composing better images

composing better images

I’ve been watching Ben Willmore on creativeLIVE. He did a live workshop on “thinking like a photographer” (available to buy if you are interested). It was targeted at new photographers but I find it useful to sometimes start at the beginning again to pick up some new tricks and refreshing the mind.

In two days he obviously covered a lot of things. One tip that I found really useful is the idea of evaluating a scene and working out what is the positive, negative and neutral in order to compose the best picture. The positive is generally the subject that first attracted your eye to want to take a photo although there might also be some additional things in the scene that could also be included. Negative can be something ‘ugly’ or unpleasant – litter, some busy ‘activity’, etc – or simply distracting. The neutral is a plain space like a dull sky, road in front of a building, etc.  The goal is then to eliminate as much as possible the negative, minimise the neutral and optimise the positive.  Obviously one trend that would not totally follow this advice would be the concept of negative space (something that I am particularly fond of for landscape images.

I thought this was a good example of this in practice (although in no way the best or most exciting photo I’ve ever taken – I occasionally like to think I am a wildlife photographer).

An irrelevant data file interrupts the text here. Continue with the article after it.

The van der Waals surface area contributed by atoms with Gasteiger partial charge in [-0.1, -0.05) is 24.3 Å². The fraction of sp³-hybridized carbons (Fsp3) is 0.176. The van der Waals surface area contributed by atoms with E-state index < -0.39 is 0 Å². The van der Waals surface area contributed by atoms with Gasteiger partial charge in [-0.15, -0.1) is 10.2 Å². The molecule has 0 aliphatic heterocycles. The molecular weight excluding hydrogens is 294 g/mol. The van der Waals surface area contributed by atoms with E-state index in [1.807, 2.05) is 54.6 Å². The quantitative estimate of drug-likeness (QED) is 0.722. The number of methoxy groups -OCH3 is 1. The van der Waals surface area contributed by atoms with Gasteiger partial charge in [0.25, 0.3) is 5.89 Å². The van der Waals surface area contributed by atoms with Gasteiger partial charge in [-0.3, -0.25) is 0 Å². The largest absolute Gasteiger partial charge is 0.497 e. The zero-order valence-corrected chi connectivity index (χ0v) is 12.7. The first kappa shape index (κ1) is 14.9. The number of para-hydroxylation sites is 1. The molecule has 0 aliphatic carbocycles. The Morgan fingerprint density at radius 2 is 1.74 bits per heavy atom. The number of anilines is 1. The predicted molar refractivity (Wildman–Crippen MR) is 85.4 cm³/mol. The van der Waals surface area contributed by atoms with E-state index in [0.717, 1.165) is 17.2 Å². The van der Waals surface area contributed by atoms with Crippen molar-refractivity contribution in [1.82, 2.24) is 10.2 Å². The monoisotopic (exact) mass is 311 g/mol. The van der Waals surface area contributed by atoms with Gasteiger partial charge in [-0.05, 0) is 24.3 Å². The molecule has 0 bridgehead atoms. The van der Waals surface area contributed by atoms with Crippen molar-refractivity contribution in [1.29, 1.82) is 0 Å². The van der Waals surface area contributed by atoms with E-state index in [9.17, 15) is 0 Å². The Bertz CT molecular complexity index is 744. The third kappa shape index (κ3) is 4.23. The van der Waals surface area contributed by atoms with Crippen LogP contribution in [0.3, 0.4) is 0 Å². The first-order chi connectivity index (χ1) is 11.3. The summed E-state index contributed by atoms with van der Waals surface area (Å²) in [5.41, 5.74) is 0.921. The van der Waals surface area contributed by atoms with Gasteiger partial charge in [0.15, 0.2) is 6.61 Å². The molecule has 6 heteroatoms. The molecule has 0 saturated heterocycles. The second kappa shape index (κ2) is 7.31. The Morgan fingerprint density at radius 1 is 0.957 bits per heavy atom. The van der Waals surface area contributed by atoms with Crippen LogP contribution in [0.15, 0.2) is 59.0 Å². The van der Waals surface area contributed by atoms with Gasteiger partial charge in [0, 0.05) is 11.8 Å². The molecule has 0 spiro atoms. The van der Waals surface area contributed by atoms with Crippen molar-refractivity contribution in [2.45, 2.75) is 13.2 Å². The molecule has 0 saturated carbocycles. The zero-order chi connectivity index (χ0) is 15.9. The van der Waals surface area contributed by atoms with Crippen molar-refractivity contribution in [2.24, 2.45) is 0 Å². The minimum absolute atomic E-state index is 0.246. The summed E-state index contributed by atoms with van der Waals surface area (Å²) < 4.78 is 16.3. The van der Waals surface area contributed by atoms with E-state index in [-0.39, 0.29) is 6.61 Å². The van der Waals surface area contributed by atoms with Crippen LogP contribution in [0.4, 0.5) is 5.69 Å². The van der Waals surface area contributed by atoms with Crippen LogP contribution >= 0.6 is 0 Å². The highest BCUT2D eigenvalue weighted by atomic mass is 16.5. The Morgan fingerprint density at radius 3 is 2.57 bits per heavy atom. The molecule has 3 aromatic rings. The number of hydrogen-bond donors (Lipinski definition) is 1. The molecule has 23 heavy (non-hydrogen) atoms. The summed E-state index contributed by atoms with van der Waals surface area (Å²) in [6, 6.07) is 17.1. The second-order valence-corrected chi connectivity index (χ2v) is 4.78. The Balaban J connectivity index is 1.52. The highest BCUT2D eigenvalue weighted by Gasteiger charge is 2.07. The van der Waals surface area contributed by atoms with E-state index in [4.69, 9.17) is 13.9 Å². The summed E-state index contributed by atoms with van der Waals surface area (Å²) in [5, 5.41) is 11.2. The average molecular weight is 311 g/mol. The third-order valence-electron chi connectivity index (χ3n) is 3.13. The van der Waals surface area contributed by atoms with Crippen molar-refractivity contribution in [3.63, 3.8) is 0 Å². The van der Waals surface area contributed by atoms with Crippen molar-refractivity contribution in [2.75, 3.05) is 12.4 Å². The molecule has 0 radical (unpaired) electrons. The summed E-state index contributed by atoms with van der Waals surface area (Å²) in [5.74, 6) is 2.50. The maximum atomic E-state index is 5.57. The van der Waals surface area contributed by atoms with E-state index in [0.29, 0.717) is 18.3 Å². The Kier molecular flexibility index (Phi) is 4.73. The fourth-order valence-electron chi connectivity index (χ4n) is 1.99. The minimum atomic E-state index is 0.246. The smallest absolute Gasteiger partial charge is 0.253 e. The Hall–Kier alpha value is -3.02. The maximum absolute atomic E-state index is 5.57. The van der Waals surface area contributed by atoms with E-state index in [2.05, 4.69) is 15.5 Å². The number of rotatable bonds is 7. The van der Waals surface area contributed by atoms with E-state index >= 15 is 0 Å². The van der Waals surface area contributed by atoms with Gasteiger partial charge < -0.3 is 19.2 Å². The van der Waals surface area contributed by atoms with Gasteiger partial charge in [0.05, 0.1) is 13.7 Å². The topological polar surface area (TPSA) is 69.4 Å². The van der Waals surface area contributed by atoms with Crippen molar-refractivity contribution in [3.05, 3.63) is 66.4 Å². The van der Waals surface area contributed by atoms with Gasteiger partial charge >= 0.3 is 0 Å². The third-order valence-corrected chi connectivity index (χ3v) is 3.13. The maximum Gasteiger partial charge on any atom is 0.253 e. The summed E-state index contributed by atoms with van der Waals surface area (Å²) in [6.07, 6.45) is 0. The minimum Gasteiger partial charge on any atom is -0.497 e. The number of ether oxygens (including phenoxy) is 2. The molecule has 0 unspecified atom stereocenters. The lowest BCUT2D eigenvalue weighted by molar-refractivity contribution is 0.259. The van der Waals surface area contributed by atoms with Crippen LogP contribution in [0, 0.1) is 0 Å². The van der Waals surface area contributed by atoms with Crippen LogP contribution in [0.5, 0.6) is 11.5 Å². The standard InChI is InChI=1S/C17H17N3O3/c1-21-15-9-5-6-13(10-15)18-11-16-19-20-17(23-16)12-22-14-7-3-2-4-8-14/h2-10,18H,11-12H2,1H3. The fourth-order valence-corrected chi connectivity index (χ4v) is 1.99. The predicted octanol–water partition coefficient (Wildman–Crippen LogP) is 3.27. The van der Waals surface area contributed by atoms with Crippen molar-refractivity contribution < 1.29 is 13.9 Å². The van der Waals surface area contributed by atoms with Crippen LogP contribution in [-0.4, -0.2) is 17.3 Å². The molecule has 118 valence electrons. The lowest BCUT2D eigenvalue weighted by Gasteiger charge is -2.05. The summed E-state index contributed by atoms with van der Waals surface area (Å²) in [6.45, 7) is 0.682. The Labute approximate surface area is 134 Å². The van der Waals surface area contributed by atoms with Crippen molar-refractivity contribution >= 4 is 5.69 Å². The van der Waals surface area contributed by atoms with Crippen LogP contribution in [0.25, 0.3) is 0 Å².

composing better images - example 1

The picture above was taken as I approached the bird which was standing on a wall on a hill-top. There is a lot of neutral going on – the blown out negative space which doesn’t work to create the calmness you get from a good use of negative space. I had already moved closer to remove the “negative” which was a light pole.
composing better images example 2

By changing my angle and zooming in further I got a picture which had better exposure and by framing the bird in the top triangle which is light (but not overpoweringly so), your attention is hopefully drawn there. As I said not the most inspiring images but you can even learn from dull images!

I think this is great advice and I am going to try to be more aware of it when taking photographs.

What do you think? Will this tip be helpful for you in composing a better image?

2 thoughts on “composing better images

  1. That is a really useful tip! I don’t actually think an awful lot when I take photos…I just tend to snap away and see what happens, but I’m going to give this a go next time I’m out with my camera. Your photos really illustrate it well 🙂

Leave a Reply